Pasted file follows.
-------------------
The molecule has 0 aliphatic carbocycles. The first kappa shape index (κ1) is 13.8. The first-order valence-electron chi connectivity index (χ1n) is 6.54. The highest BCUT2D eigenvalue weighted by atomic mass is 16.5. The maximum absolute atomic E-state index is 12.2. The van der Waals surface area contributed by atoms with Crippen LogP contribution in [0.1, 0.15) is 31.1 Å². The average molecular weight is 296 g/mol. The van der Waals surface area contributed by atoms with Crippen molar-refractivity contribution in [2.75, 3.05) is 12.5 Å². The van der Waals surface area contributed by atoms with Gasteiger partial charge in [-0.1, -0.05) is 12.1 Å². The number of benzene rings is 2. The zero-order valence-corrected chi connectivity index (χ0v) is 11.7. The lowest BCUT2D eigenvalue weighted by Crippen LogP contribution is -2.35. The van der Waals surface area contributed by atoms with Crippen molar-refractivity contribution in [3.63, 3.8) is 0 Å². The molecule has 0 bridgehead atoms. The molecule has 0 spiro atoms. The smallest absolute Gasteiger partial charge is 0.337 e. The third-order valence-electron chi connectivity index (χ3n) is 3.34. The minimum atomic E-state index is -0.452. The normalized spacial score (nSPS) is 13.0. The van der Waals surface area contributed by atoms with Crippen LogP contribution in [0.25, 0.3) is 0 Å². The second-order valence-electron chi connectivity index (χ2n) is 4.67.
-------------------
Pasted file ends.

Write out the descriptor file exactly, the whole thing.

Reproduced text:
The molecule has 0 aliphatic carbocycles. The first kappa shape index (κ1) is 13.8. The first-order valence-electron chi connectivity index (χ1n) is 6.54. The highest BCUT2D eigenvalue weighted by atomic mass is 16.5. The maximum absolute atomic E-state index is 12.2. The van der Waals surface area contributed by atoms with Crippen LogP contribution in [0.1, 0.15) is 31.1 Å². The average molecular weight is 296 g/mol. The van der Waals surface area contributed by atoms with Crippen molar-refractivity contribution in [2.75, 3.05) is 12.5 Å². The van der Waals surface area contributed by atoms with Gasteiger partial charge in [-0.1, -0.05) is 12.1 Å². The number of benzene rings is 2. The zero-order valence-corrected chi connectivity index (χ0v) is 11.7. The lowest BCUT2D eigenvalue weighted by Crippen LogP contribution is -2.35. The van der Waals surface area contributed by atoms with Crippen molar-refractivity contribution in [3.63, 3.8) is 0 Å². The molecule has 0 bridgehead atoms. The molecule has 0 spiro atoms. The smallest absolute Gasteiger partial charge is 0.337 e. The third-order valence-electron chi connectivity index (χ3n) is 3.34. The minimum atomic E-state index is -0.452. The normalized spacial score (nSPS) is 13.0. The van der Waals surface area contributed by atoms with Crippen LogP contribution in [0.25, 0.3) is 0 Å². The second-order valence-electron chi connectivity index (χ2n) is 4.67.